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The Effects of Student Loans on Long-Term Household Financial Stability

Dora Gicheva and Jeffrey Thompson ()

No 14-2, UNCG Economics Working Papers from University of North Carolina at Greensboro, Department of Economics

Abstract: By examining how student borrowers fare financially after graduation, we attempt to further the existing knowledge of the costs associated with education debt and the manageability of the typical debt burden. We compare the financial stability of individuals who have borrowed for education to similar individuals who have not. We show that, keeping education constant, more student debt is associated with higher probability of being credit constrained and greater likelihood of declaring bankruptcy, particularly for individuals who accumulate debt but do not complete a Bachelor’s degree. We find evidence that homeownership rates may also be affected by education loans. Controlling for earnings tends to strengthen these relationships, which is consistent with omitted variable bias combined with positive return to student loans.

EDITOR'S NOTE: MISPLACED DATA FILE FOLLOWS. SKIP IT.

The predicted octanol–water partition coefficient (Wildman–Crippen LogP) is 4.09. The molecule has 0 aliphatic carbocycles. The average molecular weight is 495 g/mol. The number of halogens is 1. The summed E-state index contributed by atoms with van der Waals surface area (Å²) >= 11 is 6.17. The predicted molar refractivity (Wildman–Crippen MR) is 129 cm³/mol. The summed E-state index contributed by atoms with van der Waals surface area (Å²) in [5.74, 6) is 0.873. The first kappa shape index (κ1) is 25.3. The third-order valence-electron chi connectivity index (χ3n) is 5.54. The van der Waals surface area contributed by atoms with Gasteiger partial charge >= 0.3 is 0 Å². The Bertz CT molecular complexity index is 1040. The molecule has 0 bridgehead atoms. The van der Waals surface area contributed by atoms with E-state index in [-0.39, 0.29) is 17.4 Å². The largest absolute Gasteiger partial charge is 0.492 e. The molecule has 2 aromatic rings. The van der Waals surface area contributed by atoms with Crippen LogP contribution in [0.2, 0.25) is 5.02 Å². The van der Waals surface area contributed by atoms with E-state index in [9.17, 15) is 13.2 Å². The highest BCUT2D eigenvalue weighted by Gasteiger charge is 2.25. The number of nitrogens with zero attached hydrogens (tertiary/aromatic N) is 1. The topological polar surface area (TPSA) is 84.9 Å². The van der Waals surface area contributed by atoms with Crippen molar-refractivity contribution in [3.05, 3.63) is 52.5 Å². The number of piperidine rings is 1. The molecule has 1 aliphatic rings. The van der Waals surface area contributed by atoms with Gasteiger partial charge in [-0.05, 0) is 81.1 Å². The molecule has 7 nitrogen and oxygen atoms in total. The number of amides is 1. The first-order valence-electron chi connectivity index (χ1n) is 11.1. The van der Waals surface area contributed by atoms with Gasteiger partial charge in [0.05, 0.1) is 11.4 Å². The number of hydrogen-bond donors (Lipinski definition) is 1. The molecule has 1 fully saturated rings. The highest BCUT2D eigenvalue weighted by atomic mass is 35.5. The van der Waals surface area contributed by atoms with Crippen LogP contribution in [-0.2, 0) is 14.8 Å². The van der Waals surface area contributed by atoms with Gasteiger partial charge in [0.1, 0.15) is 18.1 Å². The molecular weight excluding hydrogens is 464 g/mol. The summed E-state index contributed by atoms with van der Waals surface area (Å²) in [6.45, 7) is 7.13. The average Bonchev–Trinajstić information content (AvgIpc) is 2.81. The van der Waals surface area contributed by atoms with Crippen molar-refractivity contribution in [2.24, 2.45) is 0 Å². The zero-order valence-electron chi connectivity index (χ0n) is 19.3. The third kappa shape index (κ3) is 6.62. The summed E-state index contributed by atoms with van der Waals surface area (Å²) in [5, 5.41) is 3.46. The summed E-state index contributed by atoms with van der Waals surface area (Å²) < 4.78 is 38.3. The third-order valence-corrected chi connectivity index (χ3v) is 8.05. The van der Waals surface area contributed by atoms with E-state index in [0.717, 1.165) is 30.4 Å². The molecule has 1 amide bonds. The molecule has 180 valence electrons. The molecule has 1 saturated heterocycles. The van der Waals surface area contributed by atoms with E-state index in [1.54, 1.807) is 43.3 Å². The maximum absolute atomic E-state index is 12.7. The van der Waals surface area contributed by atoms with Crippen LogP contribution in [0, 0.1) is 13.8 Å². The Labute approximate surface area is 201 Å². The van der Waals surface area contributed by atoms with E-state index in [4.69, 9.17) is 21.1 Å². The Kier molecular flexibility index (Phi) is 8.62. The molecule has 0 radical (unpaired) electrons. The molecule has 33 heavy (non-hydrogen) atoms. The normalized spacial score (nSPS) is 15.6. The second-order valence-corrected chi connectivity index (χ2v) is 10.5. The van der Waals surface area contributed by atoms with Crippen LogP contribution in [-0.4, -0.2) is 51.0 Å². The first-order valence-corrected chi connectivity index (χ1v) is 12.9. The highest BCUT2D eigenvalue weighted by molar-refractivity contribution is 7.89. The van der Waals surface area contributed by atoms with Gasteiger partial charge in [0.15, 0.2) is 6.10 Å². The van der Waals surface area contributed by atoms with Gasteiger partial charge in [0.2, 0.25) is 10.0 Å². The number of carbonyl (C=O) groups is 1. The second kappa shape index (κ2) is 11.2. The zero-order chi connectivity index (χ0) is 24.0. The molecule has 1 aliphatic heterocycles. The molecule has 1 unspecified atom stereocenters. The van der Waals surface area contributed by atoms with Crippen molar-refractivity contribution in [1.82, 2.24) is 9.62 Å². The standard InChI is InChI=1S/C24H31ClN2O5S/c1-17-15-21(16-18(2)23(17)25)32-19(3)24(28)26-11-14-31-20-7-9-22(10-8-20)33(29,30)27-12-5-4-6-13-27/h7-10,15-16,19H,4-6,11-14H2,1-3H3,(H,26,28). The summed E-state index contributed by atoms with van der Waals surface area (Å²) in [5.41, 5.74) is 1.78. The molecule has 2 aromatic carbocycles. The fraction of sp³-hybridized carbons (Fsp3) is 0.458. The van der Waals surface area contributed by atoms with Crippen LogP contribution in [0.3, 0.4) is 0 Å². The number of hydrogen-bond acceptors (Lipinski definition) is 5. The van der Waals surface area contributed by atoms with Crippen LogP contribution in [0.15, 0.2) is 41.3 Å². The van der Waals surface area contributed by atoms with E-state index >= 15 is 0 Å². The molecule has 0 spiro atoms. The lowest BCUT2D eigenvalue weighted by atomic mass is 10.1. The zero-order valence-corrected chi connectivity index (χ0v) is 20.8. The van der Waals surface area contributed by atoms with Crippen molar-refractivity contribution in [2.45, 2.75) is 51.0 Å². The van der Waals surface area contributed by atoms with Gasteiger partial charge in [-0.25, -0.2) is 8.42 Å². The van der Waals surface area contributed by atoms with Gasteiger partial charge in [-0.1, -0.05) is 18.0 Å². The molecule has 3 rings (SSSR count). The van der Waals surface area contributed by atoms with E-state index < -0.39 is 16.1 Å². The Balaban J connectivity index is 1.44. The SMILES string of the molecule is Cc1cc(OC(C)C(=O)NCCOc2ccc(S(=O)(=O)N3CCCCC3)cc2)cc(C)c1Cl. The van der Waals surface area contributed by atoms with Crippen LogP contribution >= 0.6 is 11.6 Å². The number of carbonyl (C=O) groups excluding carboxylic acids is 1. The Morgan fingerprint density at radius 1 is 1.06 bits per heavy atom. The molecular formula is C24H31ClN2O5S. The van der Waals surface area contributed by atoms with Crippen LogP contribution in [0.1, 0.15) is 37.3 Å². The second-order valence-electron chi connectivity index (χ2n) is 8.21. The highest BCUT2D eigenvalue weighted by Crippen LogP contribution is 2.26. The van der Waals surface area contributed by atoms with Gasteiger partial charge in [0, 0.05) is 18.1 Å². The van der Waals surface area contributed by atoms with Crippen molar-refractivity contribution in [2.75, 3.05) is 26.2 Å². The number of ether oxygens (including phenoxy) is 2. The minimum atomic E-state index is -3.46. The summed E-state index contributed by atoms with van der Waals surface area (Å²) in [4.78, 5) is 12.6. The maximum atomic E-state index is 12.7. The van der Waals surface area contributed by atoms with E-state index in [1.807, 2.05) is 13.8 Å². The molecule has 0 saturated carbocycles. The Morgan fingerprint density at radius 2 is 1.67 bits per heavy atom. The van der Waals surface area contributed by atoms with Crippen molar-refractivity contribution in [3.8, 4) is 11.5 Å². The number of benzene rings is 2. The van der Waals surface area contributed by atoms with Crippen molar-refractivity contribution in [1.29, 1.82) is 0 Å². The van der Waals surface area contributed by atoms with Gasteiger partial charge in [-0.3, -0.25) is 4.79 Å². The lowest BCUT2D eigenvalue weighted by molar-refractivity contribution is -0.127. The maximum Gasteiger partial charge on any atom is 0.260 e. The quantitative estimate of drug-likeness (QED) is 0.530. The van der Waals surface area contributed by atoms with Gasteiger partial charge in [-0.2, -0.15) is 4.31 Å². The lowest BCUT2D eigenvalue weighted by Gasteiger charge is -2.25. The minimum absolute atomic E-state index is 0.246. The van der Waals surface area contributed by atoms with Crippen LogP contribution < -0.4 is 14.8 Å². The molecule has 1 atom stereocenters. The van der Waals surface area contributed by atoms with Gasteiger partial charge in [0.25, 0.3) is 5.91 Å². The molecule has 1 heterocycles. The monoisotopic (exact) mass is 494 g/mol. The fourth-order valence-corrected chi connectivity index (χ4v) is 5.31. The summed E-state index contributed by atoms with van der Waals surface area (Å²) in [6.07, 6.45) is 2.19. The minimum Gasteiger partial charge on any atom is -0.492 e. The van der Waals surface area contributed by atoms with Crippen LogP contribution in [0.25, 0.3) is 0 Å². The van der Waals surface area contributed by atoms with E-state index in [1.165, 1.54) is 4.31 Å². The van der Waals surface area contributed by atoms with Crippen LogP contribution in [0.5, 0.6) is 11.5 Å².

Keywords: student debt; personal bankruptcy; homeownership (search for similar items in EconPapers)
JEL-codes: D14 I22 I24 (search for similar items in EconPapers)
Pages: 28 pages
Date: 2014-02-28
New Economics Papers: this item is included in nep-ban and nep-edu
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